It was nearly one month ago that the Heartbleed Secure Sockets Layer (SSL) encryption flaw upended the world with one of the most wide-reaching security incidents of the last decade. Ever since, vendors, researchers and media have all been trying to find the next Heartbleed-type flaw, with little success.
On May 2, my inbox was bombarded with claims and comments about the “next Heartbleed,” a security flaw in the pervasive OAuth and OpenID authentication protocols, dubbed “covert redirect.” The claims stemmed from a report published by Jin Wang, a Ph.D. student at Nanyang Technological University in Singapore. OAuth and OpenID are widely deployed technologies that provide an easy way for users to authenticate to services.
“Almost all major OAuth 2.0 and OpenID providers are affected, such as Facebook, Google, Yahoo, LinkedIn, Microsoft, PayPal, GitHub, QQ, Taobao, Weibo, VK, Mail.Ru, Sohu, etc.,” Wang wrote. “The vulnerability could lead to Open Redirect attacks to both clients and providers of OAuth 2.0 or OpenID.”
In an “open redirect” attack, a user’s information is unknowingly redirected to an unauthorized location. The prospect of a flaw in OAuth and OpenID is one that could well have the same kind of impact as a Heartbleed vulnerability, but the simple fact is that the two vulnerabilities are vastly different.
Heartbleed is a flaw in the open-source OpenSSL cryptographic library used by millions of servers and embedded devices. OpenSSL helps enable SSL encryption, which provides security for data in motion. The Heartbleed flaw is not an implementation issue; it doesn’t matter how sites are configured. Simply put, if a site was running a vulnerable version of OpenSSL, the site and all its users are at risk.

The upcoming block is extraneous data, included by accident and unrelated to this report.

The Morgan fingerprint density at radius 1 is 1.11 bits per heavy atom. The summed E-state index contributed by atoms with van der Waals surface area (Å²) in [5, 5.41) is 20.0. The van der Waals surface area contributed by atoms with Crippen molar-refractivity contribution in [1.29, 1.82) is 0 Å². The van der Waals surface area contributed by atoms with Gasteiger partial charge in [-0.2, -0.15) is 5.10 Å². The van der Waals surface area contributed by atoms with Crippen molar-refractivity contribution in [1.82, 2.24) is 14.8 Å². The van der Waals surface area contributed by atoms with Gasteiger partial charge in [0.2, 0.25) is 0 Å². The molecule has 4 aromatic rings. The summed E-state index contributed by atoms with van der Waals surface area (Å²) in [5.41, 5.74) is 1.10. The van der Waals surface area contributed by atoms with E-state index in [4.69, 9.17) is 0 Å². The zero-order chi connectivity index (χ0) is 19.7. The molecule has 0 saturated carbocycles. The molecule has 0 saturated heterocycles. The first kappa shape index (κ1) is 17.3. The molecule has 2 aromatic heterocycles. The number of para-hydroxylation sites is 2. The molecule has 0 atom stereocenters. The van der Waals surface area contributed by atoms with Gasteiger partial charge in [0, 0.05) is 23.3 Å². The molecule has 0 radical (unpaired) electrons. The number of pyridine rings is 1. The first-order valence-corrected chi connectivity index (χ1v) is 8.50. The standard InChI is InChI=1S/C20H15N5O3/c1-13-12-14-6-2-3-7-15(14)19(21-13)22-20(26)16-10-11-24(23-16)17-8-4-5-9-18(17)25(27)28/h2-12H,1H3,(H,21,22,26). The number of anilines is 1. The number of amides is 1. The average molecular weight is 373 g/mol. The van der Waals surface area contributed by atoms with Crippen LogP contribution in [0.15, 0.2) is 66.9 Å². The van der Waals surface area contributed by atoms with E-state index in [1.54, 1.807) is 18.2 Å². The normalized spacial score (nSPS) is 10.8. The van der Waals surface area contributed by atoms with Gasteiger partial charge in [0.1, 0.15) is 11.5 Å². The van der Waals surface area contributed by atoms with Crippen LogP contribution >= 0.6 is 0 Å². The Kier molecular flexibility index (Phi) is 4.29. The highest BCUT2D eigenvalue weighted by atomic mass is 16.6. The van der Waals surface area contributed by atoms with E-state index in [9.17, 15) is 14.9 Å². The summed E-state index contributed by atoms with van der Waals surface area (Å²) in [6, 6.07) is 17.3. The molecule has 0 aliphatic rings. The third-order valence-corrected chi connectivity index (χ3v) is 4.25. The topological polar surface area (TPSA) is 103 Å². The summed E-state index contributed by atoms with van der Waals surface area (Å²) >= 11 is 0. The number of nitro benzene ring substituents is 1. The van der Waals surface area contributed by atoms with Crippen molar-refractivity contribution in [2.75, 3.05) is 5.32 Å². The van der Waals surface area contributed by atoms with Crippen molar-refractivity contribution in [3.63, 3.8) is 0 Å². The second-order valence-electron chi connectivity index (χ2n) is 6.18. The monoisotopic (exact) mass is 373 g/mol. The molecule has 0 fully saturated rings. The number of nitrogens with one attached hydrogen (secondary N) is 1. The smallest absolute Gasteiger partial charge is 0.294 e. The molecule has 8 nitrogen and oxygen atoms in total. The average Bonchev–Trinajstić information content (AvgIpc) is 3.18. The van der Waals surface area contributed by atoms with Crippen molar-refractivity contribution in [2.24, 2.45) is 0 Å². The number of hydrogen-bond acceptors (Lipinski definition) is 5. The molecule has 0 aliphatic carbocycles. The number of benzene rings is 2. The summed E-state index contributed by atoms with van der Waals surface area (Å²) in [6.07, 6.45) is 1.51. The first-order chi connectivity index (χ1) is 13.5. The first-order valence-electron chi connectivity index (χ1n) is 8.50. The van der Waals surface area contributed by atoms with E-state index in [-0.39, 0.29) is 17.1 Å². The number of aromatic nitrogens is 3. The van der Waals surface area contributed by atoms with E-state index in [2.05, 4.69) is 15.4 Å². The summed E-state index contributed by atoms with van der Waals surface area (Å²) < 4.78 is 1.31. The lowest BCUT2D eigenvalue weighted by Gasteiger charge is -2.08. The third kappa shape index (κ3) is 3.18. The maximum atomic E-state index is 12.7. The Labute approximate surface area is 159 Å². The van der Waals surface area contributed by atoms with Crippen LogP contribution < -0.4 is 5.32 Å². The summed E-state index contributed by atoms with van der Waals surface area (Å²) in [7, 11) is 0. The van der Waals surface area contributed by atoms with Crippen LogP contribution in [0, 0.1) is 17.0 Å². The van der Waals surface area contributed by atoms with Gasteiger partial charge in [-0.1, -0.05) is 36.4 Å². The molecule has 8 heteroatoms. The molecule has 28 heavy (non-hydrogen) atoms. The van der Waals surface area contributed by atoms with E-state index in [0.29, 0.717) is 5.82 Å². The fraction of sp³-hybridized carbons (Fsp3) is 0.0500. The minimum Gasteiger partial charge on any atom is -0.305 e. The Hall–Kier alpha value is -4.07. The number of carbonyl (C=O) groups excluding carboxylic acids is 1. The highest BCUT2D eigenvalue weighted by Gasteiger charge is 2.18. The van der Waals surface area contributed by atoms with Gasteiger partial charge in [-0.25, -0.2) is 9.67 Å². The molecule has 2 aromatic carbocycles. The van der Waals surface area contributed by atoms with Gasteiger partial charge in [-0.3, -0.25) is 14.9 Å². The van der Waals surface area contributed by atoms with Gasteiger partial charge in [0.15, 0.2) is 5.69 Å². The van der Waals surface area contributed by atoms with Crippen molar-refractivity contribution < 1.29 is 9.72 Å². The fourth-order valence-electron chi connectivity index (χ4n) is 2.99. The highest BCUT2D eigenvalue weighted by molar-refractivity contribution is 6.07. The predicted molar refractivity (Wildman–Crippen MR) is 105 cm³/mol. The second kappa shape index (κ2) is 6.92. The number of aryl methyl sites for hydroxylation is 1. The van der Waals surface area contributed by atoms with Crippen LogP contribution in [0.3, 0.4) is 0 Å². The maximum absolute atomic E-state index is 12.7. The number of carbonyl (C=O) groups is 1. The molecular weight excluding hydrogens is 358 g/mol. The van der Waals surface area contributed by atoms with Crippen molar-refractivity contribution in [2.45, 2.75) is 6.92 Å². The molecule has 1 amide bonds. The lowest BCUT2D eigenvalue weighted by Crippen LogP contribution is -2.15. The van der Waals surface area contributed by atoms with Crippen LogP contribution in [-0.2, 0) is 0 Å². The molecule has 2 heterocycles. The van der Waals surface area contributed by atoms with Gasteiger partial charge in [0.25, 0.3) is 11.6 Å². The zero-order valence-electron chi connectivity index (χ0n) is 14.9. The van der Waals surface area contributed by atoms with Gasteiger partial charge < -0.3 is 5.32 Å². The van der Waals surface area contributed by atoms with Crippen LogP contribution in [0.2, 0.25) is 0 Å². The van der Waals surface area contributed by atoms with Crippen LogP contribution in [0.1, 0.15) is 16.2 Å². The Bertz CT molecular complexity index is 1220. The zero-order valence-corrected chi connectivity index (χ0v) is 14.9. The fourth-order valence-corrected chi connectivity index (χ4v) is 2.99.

With the covert redirect flaw, the basic premise of the attack is to take advantage of a previously known misconfiguration issue in OAuth and OpenID. One of the most succinct comments about why covert redirect is not the same as Heartbleed was published by security vendor Symantec in a May 3 blog post.
“The Heartbleed vulnerability could be exploited just by issuing requests to unpatched servers,” Symantec stated. “Covert redirect, however, requires an attacker to find a susceptible application as well as acquire interaction and permissions from users.”
That’s a big difference.
Going a step further, it’s also an issue that some OAuth and OpenID providers were already advising users to take simple configuration steps against for months. On March 13, LinkedIN published a blog post advising users to properly register OAuth redirect addresses to prevent any kind of unauthorized redirection.
With Hearthbleed, there was no warning, no-best practice guidelines for implementation, and no safe haven.
The quest for the next Heartbleed makes a lot of sense. Every vendor and researcher wants to find the next big thing and be recognized for that discovery. The simple fact of the matter is, Heartbleed-type flaws simply don’t occur every day, or even every year. That’s what makes Heartbleed a rare breed.
Internet security overall has its fair share of weaknesses, but big pervasive issues, with critical impacts like Heartbleed are, thankfully, few and far between.
Sean Michael Kerner is a senior editor at eWEEK and InternetNews.com. Follow him on Twitter @TechJournalist.